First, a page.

Open Process Automation (O-PAS)

Open Process Automation is a new concept for process automation that, thanks to open standards, should enable extensive digitization. The aim is to create an open platform, analogous to what is customary in the IT sector, where all possible applications can be deployed in a flexible and scalable way and can exchange data.

Open Process Automation was created in 2016 from an initiative by ExxonMobil to create an alternative to the rather closed DCS systems that are used today to run plants in the process industry. The starting point was to create an open platform where users would no longer be tied to a supplier of a DCS system and where data could be accessed more easily to simplify the implementation of new digitalisation applications.

In recent years, around a hundred companies from the process industry and their suppliers have joined the initiative. Management of the Open-Process Automation Standard (O-PAS), as it is now called, has since been transferred to the Open Process Automation Forum (OPAF), a working group in The Open Group, which coordinates several standardization initiatives.

Three building blocks

The concept for Open Process Automation defines three crucial elements that have to work together on the basis of open standards in a transparent, flexible and above all supplier-independent way. The concept is intended to be scalable and to be easy to adapt and expand when new applications require it.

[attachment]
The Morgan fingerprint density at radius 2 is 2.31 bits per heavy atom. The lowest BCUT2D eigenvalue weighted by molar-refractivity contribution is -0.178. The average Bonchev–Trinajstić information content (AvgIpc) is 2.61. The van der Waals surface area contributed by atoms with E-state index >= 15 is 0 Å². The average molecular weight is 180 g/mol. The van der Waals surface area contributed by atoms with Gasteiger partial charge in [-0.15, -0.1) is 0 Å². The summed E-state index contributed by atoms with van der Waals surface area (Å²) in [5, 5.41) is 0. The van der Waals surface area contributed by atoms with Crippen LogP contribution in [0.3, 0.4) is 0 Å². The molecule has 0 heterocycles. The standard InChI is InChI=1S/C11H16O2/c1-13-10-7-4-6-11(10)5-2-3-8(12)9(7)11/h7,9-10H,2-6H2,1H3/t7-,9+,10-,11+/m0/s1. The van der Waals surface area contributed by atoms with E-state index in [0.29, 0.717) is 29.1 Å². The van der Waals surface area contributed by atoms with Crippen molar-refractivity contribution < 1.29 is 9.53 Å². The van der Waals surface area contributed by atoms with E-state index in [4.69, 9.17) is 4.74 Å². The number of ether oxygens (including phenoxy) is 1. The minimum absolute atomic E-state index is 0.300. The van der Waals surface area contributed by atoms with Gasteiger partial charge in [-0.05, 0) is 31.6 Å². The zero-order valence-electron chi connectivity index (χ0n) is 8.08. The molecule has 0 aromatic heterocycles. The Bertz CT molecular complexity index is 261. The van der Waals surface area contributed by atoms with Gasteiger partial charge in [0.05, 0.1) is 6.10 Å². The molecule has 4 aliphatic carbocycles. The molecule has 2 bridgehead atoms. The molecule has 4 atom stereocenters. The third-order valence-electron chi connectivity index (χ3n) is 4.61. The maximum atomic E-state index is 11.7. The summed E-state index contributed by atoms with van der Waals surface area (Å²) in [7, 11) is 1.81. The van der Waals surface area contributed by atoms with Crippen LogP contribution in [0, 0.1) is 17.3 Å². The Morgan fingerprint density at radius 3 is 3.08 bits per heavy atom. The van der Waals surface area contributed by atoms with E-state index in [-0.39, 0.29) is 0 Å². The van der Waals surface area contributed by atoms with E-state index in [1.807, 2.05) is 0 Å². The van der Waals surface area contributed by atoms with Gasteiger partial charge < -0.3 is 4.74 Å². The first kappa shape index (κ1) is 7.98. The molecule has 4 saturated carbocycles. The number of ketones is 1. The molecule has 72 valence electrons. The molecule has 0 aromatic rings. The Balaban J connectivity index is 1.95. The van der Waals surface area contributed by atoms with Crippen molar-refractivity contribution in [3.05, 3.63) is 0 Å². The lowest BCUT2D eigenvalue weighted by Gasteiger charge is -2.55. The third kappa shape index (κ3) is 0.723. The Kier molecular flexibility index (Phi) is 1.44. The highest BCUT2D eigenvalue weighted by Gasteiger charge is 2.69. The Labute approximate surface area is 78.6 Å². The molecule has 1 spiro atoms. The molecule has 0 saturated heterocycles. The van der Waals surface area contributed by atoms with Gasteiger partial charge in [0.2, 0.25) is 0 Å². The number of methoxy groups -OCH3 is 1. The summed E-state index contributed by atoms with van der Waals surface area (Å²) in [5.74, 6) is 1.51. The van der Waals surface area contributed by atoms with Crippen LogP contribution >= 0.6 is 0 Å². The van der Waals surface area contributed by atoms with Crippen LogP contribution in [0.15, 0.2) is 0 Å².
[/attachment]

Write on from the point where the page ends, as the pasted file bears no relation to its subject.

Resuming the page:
Connectivity Framework

The central element in this is the O-PAS Connectivity Framework, which can be seen as the backbone network over which all communication between intelligent systems in a plant takes place. In practice, this can be a combination of several networks - for example, a classic Ethernet network in combination with a real-time network (TSN). The communication protocol will be OPC UA.

Distributed Control Nodes (DCN)

The intelligent participants in that Connectivity Framework are referred to in the O-PAS concept as Distributed Control Nodes (DCN). Initially, this included intelligent instruments and I/O modules that aggregate the data from underlying sensors. Gradually, however, the concept of DCNs was opened up to all participants in the network. After all, a PLC that controls a packaging machine can on a higher level also be regarded as a supplier and consumer of data. The next step was to conceive of applications as DCNs - albeit virtual ones. A software for Advanced Process Control, for example, uses data from the Framework and in turn supplies the network with the setpoints for other DCNs. In this way, every participant in the network has become a DCN. The aim is to establish in an unambiguous manner how their access can be controlled and how they must provide data.

Advanced Computing Platform

The third building block in Open Process Automation is the Advanced Computing Platform, which refers to a scalable IT infrastructure in which all possible applications in a plant can run. It can be one or more servers with an open operating system that makes it possible, via virtualization, to create all kinds of environments in which all possible applications can run, from existing software such as that of the current DCS systems to modern cloud-based apps.


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